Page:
Annuals have always been billed as a lot of color for the coin, because their seasonal role is to bloom their heads off, set seed and die.
And, even though consumer interest has shifted to premium annuals – single plants in a 3- or 4-inch pot – there’s still incredible value in plain old bedding plants.
Bedding plants are the annuals sold in cell packs of three to eight plants in a tray or 36 to 48 plants in a flat. Sometimes bedding plants also are sold individually in 2-inch cells, usually 18 plants to a flat, called 1801s in grower parlance. A four-pack of a bedding annual will set you back $1.50 to $2. A premium annual may cost $5 or more per plant.
This summer, I’ve appreciated a bedding plant tagged Tall Red Salvia (S. splendens), which cost me $1.59 for four plants. I planted them in June in the new bed I created after a weedy mulberry tree was removed, resulting in a lot more sun in my yard.
I planted the salvias about 2 inches apart because I wanted the four plants to form the look of one plant, and it worked. Hummingbirds, bees and butterflies are happy, and so am I.
Because bedding plants are so affordable, you can buy a lot of them and fill quite a bit of space without great expense. I was reminded of this when I saw both sides of a long walkway lined with several dozen ‘Victoria Blue’ mealycup sage, another type of salvia (S. farinacea). Depending on where you buy it, a flat of bedding annuals costs $18 to $25 for 36 to 48 plants.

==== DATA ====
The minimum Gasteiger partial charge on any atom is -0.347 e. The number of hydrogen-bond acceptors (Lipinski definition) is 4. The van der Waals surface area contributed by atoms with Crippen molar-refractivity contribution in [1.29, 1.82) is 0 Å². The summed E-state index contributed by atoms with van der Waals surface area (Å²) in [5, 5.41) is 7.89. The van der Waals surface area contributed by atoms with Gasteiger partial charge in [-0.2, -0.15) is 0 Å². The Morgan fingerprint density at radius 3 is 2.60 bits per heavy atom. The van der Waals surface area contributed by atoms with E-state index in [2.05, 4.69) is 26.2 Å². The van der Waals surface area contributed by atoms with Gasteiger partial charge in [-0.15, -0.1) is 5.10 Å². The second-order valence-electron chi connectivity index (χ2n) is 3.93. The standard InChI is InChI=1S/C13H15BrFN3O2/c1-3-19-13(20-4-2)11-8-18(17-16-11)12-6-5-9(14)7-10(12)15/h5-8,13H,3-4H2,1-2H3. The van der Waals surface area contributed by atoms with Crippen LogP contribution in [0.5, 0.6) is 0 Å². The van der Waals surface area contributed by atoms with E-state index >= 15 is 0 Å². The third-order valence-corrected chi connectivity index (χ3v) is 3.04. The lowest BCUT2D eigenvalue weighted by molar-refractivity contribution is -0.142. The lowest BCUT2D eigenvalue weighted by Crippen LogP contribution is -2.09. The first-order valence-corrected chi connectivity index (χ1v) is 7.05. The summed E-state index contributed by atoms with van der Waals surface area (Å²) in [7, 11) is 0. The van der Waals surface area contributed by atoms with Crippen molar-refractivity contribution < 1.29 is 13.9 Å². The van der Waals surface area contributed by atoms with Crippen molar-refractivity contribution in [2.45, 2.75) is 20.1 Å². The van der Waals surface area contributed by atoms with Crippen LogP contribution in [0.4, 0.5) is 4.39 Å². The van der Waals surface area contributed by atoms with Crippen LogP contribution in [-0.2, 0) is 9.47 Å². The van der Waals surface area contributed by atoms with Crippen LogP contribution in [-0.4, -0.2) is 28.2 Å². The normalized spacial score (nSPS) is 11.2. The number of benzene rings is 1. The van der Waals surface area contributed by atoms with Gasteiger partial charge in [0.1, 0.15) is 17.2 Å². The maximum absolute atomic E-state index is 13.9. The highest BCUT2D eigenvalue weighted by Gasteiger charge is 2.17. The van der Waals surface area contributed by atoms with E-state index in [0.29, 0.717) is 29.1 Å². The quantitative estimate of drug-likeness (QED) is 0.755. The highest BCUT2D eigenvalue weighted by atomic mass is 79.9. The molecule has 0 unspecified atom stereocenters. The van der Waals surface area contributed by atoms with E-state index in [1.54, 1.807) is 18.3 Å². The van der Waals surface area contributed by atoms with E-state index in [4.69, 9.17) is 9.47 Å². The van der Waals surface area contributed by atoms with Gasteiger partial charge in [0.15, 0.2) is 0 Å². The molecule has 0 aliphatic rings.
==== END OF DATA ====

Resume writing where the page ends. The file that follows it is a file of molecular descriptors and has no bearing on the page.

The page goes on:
Neither of these salvias needs to be deadheaded or cut back. They are reasonably drought tolerate, pollinators like them, and they can be cut for indoor arrangements. The goldfinches are gorgeous swaying on the stalks of ‘Victoria Blue’, too. Indeed, these two salvias are best buys. Here are a few others.
Vinca, sometimes called Madagascar periwinkle, (Catharanthus roseus), comes in pinks, purples and white. Some have a contrasting eye, or center. A great for full sun to part shade. No deadheading needed.
For shade, we used to plant bedding impatiens (I. walleriana), but with impatiens downy mildew around, we’ve had to find substitutes. Bedding coleus (Plectranthus scutellarioides) works well in shade to part sun, and so does wax-leaf begonia (B. semperflorens), which can take full sun, too. For the best show, plant these bedding annuals no more than 4 inches apart to give the bed a full, dense look.